Hi gocat, yes of course please don't hesitate, as Tadaw mentions phone the BLF helpline about your concerns Mon-Friday 10 am to 5pm 03000 030 555.

Being out of breath doesn't necessarily mean a person needs oxygen, being out of breath doesn't mean you can't do things, rest recover and carry on. I get breathless all the time on exertion but I still get out and about. Check with the GP or respiratory team that cares for your husband and ask if he may be a candidate for pulmonary rehabilitation also ask about accessing the occupational therapy team to get husband assessed.

Best Wishes BC

HI there My husband has had COPD for over ten years and this last year has been very bad for him, and we havn't had much help over the years, but at last something is being done for him hopefully it's not to late, he has just finished PR which helped him understand his condition a lot more and I went with him so that I could understand it as well, I know that he is the one that's is going through all the pain but it is very difficult for the carer as well seeing them go through it and they do take things out on you as well, he finds it difficult to wash and struggles to get dressed, but if you can get him to see someone and get him on PR he might see that life is worth trying and he might just try to get out and enjoy himself in little ways. My husband is not on oxygen either as he recovers well after resting so he might not need the oxygen just yet. I hope they can sort something out, and fingers crossed, my husband is in hospital at the moment, he is having a heart procedure at 10 am this morning so hopefully things my be a little better for us as well then. Regards.

Toci in reply to badham

Hope everything goes well for your husband today Badham. xx

Reading all the above I know just how us wives feel. We are scared stiff too, we see the life we have shared for - in my case 54 years - ending up with a loved spouse giving up and despite all the care and love we give them they can't/won't respond. We TRY to be positive, we realise we are there to help but it is increasingly harder when we look to the future.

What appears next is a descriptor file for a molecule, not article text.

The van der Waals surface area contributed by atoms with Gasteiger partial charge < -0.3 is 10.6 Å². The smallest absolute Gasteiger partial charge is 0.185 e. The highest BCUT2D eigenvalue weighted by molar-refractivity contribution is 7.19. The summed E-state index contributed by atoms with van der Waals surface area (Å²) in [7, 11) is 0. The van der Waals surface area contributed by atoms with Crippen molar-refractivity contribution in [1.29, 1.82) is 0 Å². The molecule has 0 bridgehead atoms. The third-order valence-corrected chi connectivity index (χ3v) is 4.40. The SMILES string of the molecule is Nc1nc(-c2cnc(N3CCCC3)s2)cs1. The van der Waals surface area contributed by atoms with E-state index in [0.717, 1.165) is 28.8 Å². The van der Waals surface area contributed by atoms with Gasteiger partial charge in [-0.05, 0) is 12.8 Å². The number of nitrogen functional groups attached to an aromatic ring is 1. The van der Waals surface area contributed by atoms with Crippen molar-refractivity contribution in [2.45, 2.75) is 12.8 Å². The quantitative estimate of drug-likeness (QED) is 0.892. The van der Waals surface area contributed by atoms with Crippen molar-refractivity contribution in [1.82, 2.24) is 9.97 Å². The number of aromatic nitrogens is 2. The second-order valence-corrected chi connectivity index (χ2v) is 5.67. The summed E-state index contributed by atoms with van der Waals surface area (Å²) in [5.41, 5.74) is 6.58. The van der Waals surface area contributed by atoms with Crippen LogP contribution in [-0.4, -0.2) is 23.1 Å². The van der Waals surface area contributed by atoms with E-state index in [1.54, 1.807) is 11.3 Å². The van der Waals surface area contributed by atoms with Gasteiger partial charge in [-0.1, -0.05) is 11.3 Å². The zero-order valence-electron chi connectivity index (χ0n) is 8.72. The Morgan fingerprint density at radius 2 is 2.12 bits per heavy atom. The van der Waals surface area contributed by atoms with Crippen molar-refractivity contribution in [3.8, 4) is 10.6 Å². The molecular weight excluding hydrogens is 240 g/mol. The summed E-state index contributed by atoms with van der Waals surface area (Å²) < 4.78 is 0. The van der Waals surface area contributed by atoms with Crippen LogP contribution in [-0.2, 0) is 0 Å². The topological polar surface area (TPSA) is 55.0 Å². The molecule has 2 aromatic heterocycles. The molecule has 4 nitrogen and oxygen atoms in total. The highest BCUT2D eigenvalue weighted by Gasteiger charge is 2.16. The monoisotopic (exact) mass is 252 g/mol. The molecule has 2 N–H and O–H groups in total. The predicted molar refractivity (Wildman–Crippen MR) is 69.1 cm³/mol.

Love to all who share these thoughts with me, Brenda

Thank you so much for thinking of me, if everything goes ok today, he will then be in hospital again for 2/3 weeks for his lungs this time so they can give him iv.'s and work out a plan for his treatment. So fingers crossed. At least something is happening now all thanks to a wonderful hospital at last.

thanks for all your replies. Hope all went well for your husband today badham.

My husband was told each time he has been hospitalized of which last time was about 18 months ago that having 02 at home wont help him as he retains carbon dioxide. Just thought having 02 for short bursts e.g. before and after he brushes his teeth, have a wash, eating etc would help him. to do these things without getting so breathless and motivate him more. Each time I have called an ambulance the crew are suprised he is not on home 02.

Wow just read this post I put here 4 years ago. What a difference now. Hubby has oxygen due to being prescribed Phyllocontin which kept the cardon dioxide retention at bay. Doesnt drink alcohol anymore. Personal hygiene ok. Rarely goes out still but doesnt seem bored indoors. Plays the guitar a lot which was something he had given up on. Has normal sleep pattern. Such a difference. :)